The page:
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Posted: 19 Apr 2019 00:17
by mc_jla
Hi Folks,

some questions as a zuno-newbee but a little expirienced Arduino user ...
I want to program a combination device which is mainly a siren but also has one additional relais output.
I defined three items in ZUNO_SETUP_CHANNELS

Code: Select all

I also implement these three setters and three getters.

My intention was to have
* channel 1 - the siren - with enable-setter ( with arg-value to control different siren behaviour ) and status-getter.
* channel2 - the multifunc relais ( as an additional switching output like in one of the examples )
* channel 3 - the settings regarding the siren ( how long it should signal )

The surprise :?: is that after binding the zuno to I see

* a new device which does not identify itself as a siren but in contrast it has 5 channels ( two dimmers and three switches ) where at least one channel interaction ( e.g. inreasing some dimmer value ) ends in the same setter at the zuno side.

The listed command classes in are as follows:
Basic, SwitchBinary, SwitchMultilevel, AssociationGroupInformation, DEviceResetLocaly, ZWavePlusInfo, Multichannel, Configuration, ManufacturerSpecific, PowerLevel, FirmwareUpdate, Association, Version, MultichannelAssociation, SwitchBinary, SwitchBinary, SwitchMultilevel

The Device-mode at zuno side is ZUNO_SLEEPING_MODE_ALWAYS_AWAKE because I am still in debug stage and have not switched on the FLiR mode yet.


What I have done wrong?
What I have to implement for a device which should declare itself as an siren?
Why I get five channels/devices inside although I only have declared three in the zuno?
Why some of them targeting same setters in the zuno?
What do I have to code that the bounded zuno-device itself has some well-sounding names for its channels in



Re: Siren

Posted: 19 Apr 2019 10:45
by petergebruers
The fact that it shows more channels than you define has tripped up quite a few users, it is not specific to Z-Uno and it is perfectly normal. Very short answer: it has to do with backwards compatibility. Better,longer answer and more interesting Z-Wave stuff: I'd start by reading this:

They are not targeting the same getters or setters, you have to replace those all-caps symbols with function names and write functions. So that macro accepts "a function name as a parameter". Every function of your device is different so very likely needs different function body. For example RGB device:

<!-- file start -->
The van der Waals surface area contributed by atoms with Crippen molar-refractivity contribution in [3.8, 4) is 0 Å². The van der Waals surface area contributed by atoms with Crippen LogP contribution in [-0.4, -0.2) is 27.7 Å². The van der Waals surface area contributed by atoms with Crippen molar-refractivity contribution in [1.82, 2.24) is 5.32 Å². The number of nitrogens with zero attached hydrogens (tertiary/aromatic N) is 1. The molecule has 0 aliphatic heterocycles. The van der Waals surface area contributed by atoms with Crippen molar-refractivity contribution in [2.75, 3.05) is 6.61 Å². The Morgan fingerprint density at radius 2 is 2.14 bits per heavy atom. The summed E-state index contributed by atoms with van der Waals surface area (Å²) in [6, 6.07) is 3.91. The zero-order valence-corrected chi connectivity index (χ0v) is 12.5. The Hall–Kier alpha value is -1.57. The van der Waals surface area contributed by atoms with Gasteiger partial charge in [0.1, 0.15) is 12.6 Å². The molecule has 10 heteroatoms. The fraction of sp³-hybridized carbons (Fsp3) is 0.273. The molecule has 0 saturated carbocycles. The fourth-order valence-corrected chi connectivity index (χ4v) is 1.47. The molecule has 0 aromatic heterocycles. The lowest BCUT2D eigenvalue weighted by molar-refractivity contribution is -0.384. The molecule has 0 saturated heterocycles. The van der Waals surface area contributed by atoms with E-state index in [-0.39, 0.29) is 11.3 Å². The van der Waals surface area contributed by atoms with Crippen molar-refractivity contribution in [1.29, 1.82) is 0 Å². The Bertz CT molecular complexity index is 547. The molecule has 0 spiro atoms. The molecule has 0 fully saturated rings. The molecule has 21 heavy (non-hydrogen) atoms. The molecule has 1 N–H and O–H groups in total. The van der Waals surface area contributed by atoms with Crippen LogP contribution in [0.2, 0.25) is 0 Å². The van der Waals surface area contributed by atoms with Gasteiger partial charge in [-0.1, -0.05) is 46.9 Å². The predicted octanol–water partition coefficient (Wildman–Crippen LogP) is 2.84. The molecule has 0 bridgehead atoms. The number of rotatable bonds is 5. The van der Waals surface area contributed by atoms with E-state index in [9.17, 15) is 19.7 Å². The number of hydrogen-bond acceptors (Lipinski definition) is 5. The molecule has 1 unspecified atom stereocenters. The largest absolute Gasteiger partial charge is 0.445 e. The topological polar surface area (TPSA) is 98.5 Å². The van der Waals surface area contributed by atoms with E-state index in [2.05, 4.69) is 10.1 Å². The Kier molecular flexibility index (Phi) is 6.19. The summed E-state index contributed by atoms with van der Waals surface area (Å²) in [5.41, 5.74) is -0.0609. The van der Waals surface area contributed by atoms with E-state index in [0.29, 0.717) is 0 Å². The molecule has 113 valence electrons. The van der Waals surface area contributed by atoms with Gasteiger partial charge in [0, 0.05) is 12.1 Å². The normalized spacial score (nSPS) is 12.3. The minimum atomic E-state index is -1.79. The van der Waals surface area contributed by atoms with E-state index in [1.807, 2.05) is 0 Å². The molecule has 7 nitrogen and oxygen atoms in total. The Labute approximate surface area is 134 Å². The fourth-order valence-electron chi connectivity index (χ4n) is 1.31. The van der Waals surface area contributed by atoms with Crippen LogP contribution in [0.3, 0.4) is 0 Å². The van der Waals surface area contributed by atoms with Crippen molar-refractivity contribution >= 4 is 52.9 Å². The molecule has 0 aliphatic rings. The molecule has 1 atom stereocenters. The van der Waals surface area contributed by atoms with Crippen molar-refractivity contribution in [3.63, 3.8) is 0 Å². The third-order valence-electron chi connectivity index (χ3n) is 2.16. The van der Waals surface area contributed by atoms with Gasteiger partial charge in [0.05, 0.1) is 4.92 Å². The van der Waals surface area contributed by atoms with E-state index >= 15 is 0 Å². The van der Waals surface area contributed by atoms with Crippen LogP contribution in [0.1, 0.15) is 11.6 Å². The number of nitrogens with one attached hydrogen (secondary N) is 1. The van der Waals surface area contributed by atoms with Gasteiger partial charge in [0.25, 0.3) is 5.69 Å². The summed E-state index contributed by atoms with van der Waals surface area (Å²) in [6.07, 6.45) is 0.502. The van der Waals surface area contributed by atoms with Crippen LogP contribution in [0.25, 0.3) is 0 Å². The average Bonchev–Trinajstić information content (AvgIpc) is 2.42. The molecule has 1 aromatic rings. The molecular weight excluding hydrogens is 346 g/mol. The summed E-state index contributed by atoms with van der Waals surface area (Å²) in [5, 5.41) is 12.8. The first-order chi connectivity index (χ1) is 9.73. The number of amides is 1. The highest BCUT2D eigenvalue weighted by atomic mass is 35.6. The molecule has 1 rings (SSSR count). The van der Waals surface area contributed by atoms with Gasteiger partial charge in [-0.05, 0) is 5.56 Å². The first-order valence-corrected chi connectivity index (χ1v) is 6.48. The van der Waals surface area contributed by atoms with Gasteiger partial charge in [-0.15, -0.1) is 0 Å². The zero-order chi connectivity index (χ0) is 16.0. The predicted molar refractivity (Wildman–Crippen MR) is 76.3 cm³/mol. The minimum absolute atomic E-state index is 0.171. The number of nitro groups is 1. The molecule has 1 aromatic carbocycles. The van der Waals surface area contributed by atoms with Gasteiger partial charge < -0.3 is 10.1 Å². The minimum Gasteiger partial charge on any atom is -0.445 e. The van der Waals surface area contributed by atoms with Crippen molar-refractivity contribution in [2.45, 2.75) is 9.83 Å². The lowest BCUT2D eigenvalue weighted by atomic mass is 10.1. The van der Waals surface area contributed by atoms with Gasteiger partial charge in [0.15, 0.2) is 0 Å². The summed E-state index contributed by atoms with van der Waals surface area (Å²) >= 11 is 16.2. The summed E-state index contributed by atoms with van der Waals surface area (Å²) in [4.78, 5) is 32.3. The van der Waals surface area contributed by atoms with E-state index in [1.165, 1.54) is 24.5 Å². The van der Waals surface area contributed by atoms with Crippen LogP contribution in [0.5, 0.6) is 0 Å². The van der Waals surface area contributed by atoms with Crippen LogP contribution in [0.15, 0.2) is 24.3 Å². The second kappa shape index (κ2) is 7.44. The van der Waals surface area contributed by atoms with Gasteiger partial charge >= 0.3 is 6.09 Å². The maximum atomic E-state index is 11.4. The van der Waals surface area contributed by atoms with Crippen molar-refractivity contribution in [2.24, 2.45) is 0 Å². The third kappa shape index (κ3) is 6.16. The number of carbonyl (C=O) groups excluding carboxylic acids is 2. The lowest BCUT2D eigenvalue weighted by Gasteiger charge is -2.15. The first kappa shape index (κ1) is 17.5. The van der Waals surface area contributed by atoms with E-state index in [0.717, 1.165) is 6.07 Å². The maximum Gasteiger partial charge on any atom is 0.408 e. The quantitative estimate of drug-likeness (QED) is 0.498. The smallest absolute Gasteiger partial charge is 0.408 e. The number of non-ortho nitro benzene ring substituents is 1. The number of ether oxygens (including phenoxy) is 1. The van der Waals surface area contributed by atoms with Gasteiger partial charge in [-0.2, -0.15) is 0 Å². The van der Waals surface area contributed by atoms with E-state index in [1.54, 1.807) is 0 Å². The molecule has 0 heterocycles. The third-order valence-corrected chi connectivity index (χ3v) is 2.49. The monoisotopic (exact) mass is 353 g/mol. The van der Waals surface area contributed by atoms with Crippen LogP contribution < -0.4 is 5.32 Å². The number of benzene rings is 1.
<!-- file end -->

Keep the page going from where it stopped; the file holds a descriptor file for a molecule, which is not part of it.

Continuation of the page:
Good luck!

Re: Siren

Posted: 23 Apr 2019 12:54
by mc_jla
Hi Peter,

thanks for your answer.
Reading the page you recommended me brought unfortunately no fundamental new insight for me.
I could not find the answer why does not lists me that types and amount of channels which I have declared and implemented in ZUNO.

But I could find one hint for my question that after inclusion I cannot find a device which identifies itself as a 'siren'altough I have used the ZUNO_SIREN macro:
The command class 'siren' is not listed in that reference. Maybe the implementation for this is not finished yet or lacks some certification.
Also the fact that not a single example regarding a 'siren' can be found points me in that direction.

I will switch away from my siren implementation towards some command classes which assumes to be easier to handle.



Re: Siren

Posted: 23 Apr 2019 13:15
by petergebruers
I understand why you didn't "see" it in that document, I must admit I've been doing Z-Wave for many years now and sometimes I fail to see stuff through newbie eyes. In this case, the devil is in the details... This sentence:

"You can also partially control Z-Uno without using channels: first channel of each type is mapped to the corresponding Command Class outside channels."

What it means is Z-Wave has to be compatible with older devices, and so it has stuff in channels, but also duplicates of that "outside" channels.

Long time ago, Z-Wave devices did not have channels. This meant you couldn't make a "double relay" because without channels you can define only one. Then Z-Wave added channels but now you have a new problem: if you define two relays, one in each channel, older devices see something which has no function( because they do not understand channels) - which is weird. So what they do is they add a "relay" outside that channels. Now you have a device which is a bit odd: it says it has 3 relays. One of them is the "outside the channels" relay and it is 100% duplicate of (probably) the first relay. They both report the same state. They both can turn on/or off (but they switch the same physical relay.

Like this:

- "no channel" relay == duplicate of first real relay
- Channel 1 relay = physical relay one == duplicate of "no channel relay"
- Channel 2 relay = physical relay two